WASHINGTON (AP) — The Senate's top Republican Monday announced a lengthy wish list that he hopes to attach to a must-do spending bill this week, but there's no agreement with the chamber's Democrats and little time to waste.
The government would partially shut down if Washington can't pass another stopgap spending bill by midnight Friday.
Majority Leader Mitch McConnell is eyeing the measure as a shortcut to power several other items into law, including hurricane relief, a renewal of a children's health insurance program and funding to stabilize "Obamacare" insurance markets.
But top Senate Democrat Chuck Schumer has other priorities, chiefly protection from deportation of immigrants commonly referred to as "Dreamers" and securing spending increases for domestic agencies to match huge budget increases sought by defense hawks for the Pentagon.
The must-pass spending bill would be the main item of congressional business remaining after Republicans wrap up action on their hard-fought tax bill. Lawmakers are eager to head home for the holidays.
GOP leaders are aiming for Tuesday votes in both House and Senate on the tax measure, which would be the biggest win by far for President Donald Trump on Capitol Hill.
As Republicans controlling Congress hashed out their tax measure, however, a stack of unfinished legislation has piled up. Negotiations have produced some progress but many disagreements remain. Perhaps most significantly, Democrats are demanding that Trump fulfill pledges to address the immigration issue, which involves protections for immigrants brought to the country illegally as children and whom have often known no other home that the U.S.
Republicans leaders don't want to take on the politically explosive issue of immigration this year but promise it will be taken care of next year. And GOP leaders have so far rejected Democratic demands that domestic agencies and foreign aid accounts receive spending increases at parity with the $60-70 billion or more increase that Republicans want to award the Department of Defense.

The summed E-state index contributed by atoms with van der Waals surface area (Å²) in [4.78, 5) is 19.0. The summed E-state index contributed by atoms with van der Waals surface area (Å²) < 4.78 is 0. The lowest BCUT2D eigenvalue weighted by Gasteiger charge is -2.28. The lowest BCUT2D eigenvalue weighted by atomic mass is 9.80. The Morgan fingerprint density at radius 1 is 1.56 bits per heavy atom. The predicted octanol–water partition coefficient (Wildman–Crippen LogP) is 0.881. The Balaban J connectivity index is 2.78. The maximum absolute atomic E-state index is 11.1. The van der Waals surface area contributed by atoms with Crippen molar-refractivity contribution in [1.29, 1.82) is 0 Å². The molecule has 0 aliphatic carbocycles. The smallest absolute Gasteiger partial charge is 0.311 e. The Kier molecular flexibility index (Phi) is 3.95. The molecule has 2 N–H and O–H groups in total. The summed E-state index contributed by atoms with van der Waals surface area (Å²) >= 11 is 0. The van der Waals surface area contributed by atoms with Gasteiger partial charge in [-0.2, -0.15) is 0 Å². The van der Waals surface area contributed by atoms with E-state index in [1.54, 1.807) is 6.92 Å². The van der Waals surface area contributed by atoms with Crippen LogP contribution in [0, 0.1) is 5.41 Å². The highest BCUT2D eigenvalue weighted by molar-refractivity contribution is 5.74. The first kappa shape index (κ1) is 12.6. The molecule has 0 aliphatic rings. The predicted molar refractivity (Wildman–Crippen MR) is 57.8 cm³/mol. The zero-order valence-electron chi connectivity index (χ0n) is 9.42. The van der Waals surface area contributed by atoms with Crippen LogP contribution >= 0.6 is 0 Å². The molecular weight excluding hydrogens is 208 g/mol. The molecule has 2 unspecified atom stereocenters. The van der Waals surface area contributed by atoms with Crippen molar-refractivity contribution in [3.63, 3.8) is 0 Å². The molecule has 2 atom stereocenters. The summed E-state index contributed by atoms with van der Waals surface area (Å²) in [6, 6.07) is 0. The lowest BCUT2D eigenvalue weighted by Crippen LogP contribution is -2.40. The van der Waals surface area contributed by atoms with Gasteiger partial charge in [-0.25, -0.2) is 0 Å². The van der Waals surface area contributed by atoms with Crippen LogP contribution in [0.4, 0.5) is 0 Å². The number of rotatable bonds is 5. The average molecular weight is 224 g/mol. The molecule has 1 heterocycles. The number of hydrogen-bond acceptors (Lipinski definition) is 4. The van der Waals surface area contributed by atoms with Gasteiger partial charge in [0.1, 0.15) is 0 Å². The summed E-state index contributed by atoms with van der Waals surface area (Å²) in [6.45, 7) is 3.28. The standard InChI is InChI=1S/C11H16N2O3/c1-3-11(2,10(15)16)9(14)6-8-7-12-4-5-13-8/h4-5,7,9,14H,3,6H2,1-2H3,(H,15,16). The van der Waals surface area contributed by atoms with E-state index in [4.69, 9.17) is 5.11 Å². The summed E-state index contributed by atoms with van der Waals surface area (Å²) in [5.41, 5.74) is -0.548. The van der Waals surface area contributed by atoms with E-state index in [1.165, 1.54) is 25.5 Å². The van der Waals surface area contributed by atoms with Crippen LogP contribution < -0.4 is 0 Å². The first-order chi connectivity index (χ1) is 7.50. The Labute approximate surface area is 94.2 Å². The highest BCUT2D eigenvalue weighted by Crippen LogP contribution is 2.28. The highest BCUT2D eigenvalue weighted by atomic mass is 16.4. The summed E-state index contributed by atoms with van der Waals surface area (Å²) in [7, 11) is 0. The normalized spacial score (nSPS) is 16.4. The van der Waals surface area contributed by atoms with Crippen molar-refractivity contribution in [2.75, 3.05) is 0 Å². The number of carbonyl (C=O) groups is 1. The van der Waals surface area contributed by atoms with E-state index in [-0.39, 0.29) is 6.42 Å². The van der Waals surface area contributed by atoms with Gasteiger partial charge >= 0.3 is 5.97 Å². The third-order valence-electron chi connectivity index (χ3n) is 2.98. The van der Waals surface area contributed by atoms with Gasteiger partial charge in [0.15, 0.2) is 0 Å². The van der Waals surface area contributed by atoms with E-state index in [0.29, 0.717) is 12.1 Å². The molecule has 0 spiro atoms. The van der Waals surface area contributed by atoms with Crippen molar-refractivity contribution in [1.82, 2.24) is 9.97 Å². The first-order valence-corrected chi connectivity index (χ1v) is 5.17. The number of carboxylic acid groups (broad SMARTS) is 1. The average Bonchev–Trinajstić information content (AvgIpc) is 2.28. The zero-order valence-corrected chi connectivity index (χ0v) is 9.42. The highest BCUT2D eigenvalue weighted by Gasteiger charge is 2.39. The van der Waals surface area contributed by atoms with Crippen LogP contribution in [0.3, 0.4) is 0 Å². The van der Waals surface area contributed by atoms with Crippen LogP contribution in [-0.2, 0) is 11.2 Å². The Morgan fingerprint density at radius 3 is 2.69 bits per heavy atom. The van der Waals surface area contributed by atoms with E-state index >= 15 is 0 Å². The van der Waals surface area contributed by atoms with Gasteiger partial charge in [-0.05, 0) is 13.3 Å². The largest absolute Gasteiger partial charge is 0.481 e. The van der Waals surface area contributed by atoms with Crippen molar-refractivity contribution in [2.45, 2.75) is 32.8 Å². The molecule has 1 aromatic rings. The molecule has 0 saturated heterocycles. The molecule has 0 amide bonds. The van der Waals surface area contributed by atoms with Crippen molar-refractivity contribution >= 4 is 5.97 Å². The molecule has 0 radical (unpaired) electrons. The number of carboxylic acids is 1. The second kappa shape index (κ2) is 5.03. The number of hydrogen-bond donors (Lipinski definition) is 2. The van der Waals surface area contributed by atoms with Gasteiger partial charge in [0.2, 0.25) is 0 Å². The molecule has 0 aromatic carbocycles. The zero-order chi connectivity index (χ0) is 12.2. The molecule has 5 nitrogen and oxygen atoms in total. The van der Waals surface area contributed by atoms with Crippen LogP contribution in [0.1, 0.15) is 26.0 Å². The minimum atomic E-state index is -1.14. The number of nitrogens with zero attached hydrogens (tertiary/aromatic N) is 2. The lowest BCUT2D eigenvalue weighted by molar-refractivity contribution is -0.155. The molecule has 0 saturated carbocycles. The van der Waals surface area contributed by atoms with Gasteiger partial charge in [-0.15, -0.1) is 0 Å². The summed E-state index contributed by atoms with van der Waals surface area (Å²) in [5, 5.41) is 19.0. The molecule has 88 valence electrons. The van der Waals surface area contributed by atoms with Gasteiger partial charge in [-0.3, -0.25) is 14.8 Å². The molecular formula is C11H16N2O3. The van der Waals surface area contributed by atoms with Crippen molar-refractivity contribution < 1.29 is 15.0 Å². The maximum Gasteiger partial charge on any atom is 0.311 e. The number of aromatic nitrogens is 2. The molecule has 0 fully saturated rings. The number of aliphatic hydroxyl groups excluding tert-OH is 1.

In the House, GOP leaders have announced a plan to pair a huge Pentagon funding bill with record spending increases with a stopgap spending measure called a continuing resolution that would keep the rest of the government running at current levels through Jan. 19. They have also added a GOP-drafted renewal of the popular Clinton-era Children's Health Insurance Program.
The House GOP plan has little chance of surviving in the Senate. Unlike the tax bill, which is advancing under special filibuster-proof procedures, Democratic votes are needed to pass the year-end measure.
"We need action on Dreamers, and we need our Republican colleagues to cooperate," Schumer said. "On these issues and more, there is a lot of work left to do."
And in the Senate, McConnell promised several additions of his own, including tens of billions of dollars in hurricane aid, renewal of a controversial overseas wiretapping program that's valuable in fighting terrorism, and a budget waiver that would make sure that tax bill doesn't trigger cuts to Medicare and other benefit programs under so-called pay-as-you-go rules enacted when Democrats controlled Congress.
The complexity of the agenda — and Capitol Hill's spotty track record of bipartisan success in the Trump era — has spawned speculation that lawmakers will do the bare minimum to avert a shutdown and punt almost all of the rest of the issues into the new year.
"Congress must do what is right for the American people and take action this week," McConnell said, urging his colleagues to "come together and help pass a funding agreement that fulfills our responsibilities to the nation."